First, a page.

February 9, 2014

https://www.duolingo.com/profile/neiht20

There is only one subject in this sentence. Typically in statements (there are exceptions) the subject is stated before the verb, so you conjugate the verb according to that, which would be "él" in this sentence. "Pollo" is the object in this sentence, not the subject. The object is what is receiving the action, it answers the question "what/who", it typically goes after the verb in English. In this sentence it would be like saying "He eats (what?)" The answer to the "what" would be chicken, therefore that is the direct object of the sentence. Hope that helped! It's a bit confusing, it takes time to get used to learning the different parts of a sentence.

August 30, 2014

https://www.duolingo.com/profile/Raha0

How can you say he will eat chicken or fish?

March 31, 2014

https://www.duolingo.com/profile/neiht20

That would be "¿Comerá (él) pollo o pescado?"

August 30, 2014

https://www.duolingo.com/profile/calliebear99

i put he eats fish or chicken and it marked it wrong... -_-

May 25, 2014

https://www.duolingo.com/profile/CourThomas

When do you accsent the e on el????

June 19, 2014

https://www.duolingo.com/profile/rachel.e.c1

él = for male humans, and can replace a name

June 29, 2014

https://www.duolingo.com/profile/neiht20

El=the, Él=he

August 30, 2014

https://www.duolingo.com/profile/osoksong

Should it be 'pollo u pescado', not 'pollo o pescado', because pollo ends with 'o'?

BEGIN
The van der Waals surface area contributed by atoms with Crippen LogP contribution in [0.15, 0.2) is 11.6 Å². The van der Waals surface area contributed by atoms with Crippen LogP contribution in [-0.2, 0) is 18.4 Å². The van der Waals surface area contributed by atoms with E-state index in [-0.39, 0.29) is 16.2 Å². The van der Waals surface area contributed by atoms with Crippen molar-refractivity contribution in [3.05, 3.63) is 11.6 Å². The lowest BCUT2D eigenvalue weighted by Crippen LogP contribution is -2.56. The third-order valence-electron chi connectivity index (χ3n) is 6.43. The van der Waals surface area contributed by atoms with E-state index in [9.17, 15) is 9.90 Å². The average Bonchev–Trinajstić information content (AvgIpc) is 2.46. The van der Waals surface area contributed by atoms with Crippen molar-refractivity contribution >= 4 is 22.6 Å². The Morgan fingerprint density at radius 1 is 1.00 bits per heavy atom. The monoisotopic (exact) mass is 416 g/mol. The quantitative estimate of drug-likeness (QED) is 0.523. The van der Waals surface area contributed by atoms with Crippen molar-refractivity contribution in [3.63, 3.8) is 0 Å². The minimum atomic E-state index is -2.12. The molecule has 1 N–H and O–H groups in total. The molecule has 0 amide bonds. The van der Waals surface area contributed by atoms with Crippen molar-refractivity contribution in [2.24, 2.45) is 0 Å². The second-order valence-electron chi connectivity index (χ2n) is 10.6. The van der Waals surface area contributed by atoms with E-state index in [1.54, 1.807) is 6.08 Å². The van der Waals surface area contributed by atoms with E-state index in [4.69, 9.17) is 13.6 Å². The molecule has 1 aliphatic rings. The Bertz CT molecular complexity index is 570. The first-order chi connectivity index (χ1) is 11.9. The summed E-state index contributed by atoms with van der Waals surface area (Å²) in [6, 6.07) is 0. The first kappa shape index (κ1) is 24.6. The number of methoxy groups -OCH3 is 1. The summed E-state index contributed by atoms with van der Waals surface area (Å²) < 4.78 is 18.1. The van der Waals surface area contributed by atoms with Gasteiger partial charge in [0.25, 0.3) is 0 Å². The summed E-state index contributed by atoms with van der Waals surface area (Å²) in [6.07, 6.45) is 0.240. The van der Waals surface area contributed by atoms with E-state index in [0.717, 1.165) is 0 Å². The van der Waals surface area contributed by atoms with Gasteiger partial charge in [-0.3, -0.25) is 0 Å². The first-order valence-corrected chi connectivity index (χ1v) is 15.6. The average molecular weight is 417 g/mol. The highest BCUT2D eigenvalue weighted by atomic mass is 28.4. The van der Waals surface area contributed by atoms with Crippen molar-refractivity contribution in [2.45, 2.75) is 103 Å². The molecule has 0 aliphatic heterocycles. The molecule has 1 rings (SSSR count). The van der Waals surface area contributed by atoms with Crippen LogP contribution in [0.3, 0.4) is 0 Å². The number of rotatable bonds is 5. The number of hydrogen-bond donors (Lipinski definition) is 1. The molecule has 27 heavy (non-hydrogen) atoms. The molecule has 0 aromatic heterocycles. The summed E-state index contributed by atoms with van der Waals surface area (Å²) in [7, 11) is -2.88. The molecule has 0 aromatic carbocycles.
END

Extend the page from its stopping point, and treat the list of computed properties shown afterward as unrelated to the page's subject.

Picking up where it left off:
July 24, 2014

https://www.duolingo.com/profile/neiht20

No, the "o" changes based on the first syllable of the word that goes after it, not its last letter. http://spanish.about.com/cs/grammar/qt/y_o.htm

August 30, 2014

https://www.duolingo.com/profile/LiaGorchs

I thought "o" meant "nether" instead of "or"

August 6, 2014

https://www.duolingo.com/profile/neiht20

Not necessarily. We usually use "neither" when there is a "ni" in the sentence, for example: No como pescado ni pollo=I don't eat fish or chicken/I eat neither fish nor chicken.

August 30, 2014

https://www.duolingo.com/profile/fallove07

can we translate it as "he is eating chicken or fish" more like a question

August 10, 2014

https://www.duolingo.com/profile/nicktheshogun600

Is it a chicken, a fish, or a milk-drinking crab? THIS IS CONFOOSING

September 30, 2015

https://www.duolingo.com/profile/ellenk306166

The sentence is Él come pollo o pescado. El: He Come: the conjugated comer; (he) eats Pollo: Chicken O: a word for and Pescado: Fish

Hope that helps

September 30, 2015

https://www.duolingo.com/profile/neiht20

O=or, not "and" (which would be "y")

September 30, 2015

https://www.duolingo.com/profile/lucia295278

That because you have to put in the plural??

February 7, 2016

https://www.duolingo.com/profile/ninjaTabby1234

i wrote " he is eating chicken or fish" why didn't it except it?

July 3, 2016

https://www.duolingo.com/profile/Lrtward

Hi, please see the answers to this same question already asked by monasdatter.

July 5, 2016

https://www.duolingo.com/profile/ninjaTabby1234

I saw that but I'm not understanding. Because in earlier lesson's I would put he is eating and it accepted my answer but I'm not sure why it is doing this now. I'm sorry I'm just used to French more.

July 7, 2016

https://www.duolingo.com/profile/Lrtward

Duolingo doesn't always accept present progressive "he is eating" as a translation for simple present tense "he eats".

Sometimes they mean the same thing: "He works on Thursday nights" is pretty much the same thing as "He is working on Thursday nights". Sometimes they are different: "He eats fish (in general)" is not necessarily the same thing as "He is eating fish (right now)".

It is usually smartest to stick with the closest translation. If Duo says "Él come" then translate it as "He eats". If Duo says "Él está comiendo" then translate it as "He is eating".

French doesn't have a present progressive tense like English and Spanish do; it uses the regular present tense. In French you can say "Il est en train de..." to emphasize the current ongoing nature of an action.

July 7, 2016